In the past, people frequently bought products they heard about on radio ads or read about in magazines. Today, the general population is reading less and watching more. Social media platforms that focus on images and videos show greater engagement than most text-based platforms.
Imagery is powerful; it can significantly effect our emotions and tell a story in an instant. This is especially true when images are used for the purpose of storytelling as part of your marketing strategy.
Four Main Factors to Keep in Mind
When you choose images for your website, keep in mind some key characteristics that people are looking for.
While your website visitors aren't necessarily conscious of the way these factors affect their perceptions, the truth is these factors have a strong impact on how customers view your products or services, and whether they will make a purchase.
If you have a personal or business Instagram account, you’ve probably noticed that you get more engagement on photos of yourself or animals. Meanwhile, photos of landscapes or inanimate objects tend to attract lower levels of engagement. This is because people are programmed to bond with other people or other faces, like those of cats and dogs.
There are a variety of ways to incorporate more faces into your website design. You could start by commissioning high-quality photos of all the key members of your team, your employee of the month, or loyal customers. These photos personalize the business by matching names to faces. Some companies achieve a similar effect by using stock photos of other people.
Almost anyone can become a photographer these days. Most of us can create amazing photography and videos using our smartphones. Even so, not everyone has the skills or creativity to produce stunning imagery. Sometimes the desire to personalize a website leads a company to post low-quality candids. This reflects negatively on the quality of the company's product or service.
If the image contains data or instructional information, quality becomes even more important. The text must be legible and attractive. Otherwise, that information is lost. Examples could range from memes to labeled parts to infographics.
Website designers use images to set the mood for a website. This can have an immediate effect on people’s perceptions. For example, a wealth management company might show images of people who look young and successful or happily retired. Similarly, vacation retreats often post pictures that promote a sense of serenity, such as sunsets and smiling faces.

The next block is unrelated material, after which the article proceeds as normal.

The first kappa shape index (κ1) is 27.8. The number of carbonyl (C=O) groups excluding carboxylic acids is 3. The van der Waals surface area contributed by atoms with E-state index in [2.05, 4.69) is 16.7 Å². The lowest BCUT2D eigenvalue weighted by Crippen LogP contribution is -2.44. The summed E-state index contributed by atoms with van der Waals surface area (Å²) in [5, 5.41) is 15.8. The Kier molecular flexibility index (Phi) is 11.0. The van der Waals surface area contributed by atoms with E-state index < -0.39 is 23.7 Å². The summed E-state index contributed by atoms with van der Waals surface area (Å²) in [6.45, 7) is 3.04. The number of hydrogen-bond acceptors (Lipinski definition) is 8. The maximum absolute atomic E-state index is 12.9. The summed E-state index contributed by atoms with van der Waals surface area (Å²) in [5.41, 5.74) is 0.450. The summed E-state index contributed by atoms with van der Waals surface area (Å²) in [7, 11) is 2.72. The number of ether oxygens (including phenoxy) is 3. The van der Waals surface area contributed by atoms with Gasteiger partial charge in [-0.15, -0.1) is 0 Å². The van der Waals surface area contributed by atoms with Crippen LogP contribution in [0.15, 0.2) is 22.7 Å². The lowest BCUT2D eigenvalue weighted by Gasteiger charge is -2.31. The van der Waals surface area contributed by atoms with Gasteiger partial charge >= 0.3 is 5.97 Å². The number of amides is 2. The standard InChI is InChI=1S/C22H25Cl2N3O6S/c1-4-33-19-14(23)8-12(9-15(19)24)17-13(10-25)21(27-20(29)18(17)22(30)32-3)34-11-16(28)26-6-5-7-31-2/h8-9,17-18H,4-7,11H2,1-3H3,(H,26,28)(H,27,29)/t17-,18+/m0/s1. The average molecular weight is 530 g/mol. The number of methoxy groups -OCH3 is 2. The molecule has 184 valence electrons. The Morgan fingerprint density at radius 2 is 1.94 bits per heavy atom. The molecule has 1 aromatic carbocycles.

Most websites have a banner on the home page. That banner is often the first image that people see. Visitors to the site might also notice logos or featured images used as “cover photos” for articles. Within the articles, there might be additional images to better tell a story or to break up big chunks of text.
Website design plays a big role in how many photos can fit on a website. It also dictates where they fit, how they appear, and the size or ratio. Top-notch website designers create websites that suit the imagery needs of the business.
3 Types of Images
There are different ways to categorize the images used on a website. The following three categories relate to how marketers or business owners can use the images for storytelling.
1. Iconic Images
These are images that people recognize immediately, no matter what. That’s because these were originally created to look like what they mean and to mean the same thing to everyone. A common example is a stop sign or an arrow pointing in a particular direction.
Sometimes, images are also iconic because of the way they present information. For example, most people know how to read basic diagrams and charts. So, even though all diagrams are not the same, most people know how to interpret them.
Some business owners try to reinvent the wheel by creating new looks for email or settings icons. It’s always best to stick to the standard designs that people recognize. Be sure to test it on a few people first to prevent misunderstandings or potential embarrassment.
2. Contextual Images
As the name implies, these images draw their meanings specifically from the context they are used in. These images do not convey literal meanings or are not used with that intention.
For example, consider the website for a mental health clinic that promises to help people overcome substance dependence and grief. The website could include photos of people saying no to alcohol or standing in a cemetery.
A more contextual approach would involve using images that inspire happiness or the sense of normalcy people miss when facing substance abuse or grief. These images might include family dinners, a professional at work, or jogging in the evening.
3. Symbolic Images
Symbolic images are a middle ground between contextual and iconic images. The meaning is more apparent and literal than contextual images, but they are also less easily understood than iconic images.
Symbolic images rely on visual grammar to convey meaning, and this could vary between cultures. Consider, for instance, how the thumbs-up sign means a sign of approval on Facebook and in most countries. However, in some Middle Eastern and West African countries, it is offensive.
Business owners and marketers must fully research the symbols they consider iconic before using them in multi-cultural settings. This would come into play when moving a business overseas or when creating an online store that can attract buyers from anywhere.
The Bottom Line on Using the Right Images for Your Web Design
Choosing the right images for your website requires being thoughtful and knowledgeable about their purpose. Make sure images support the messages you're sending, and do your homework to make sure they'll resonate with your audience.
Work with professionals to choose ones that complement your website’s design, functionality, and goals. Contact The Creative Momentum for a quote.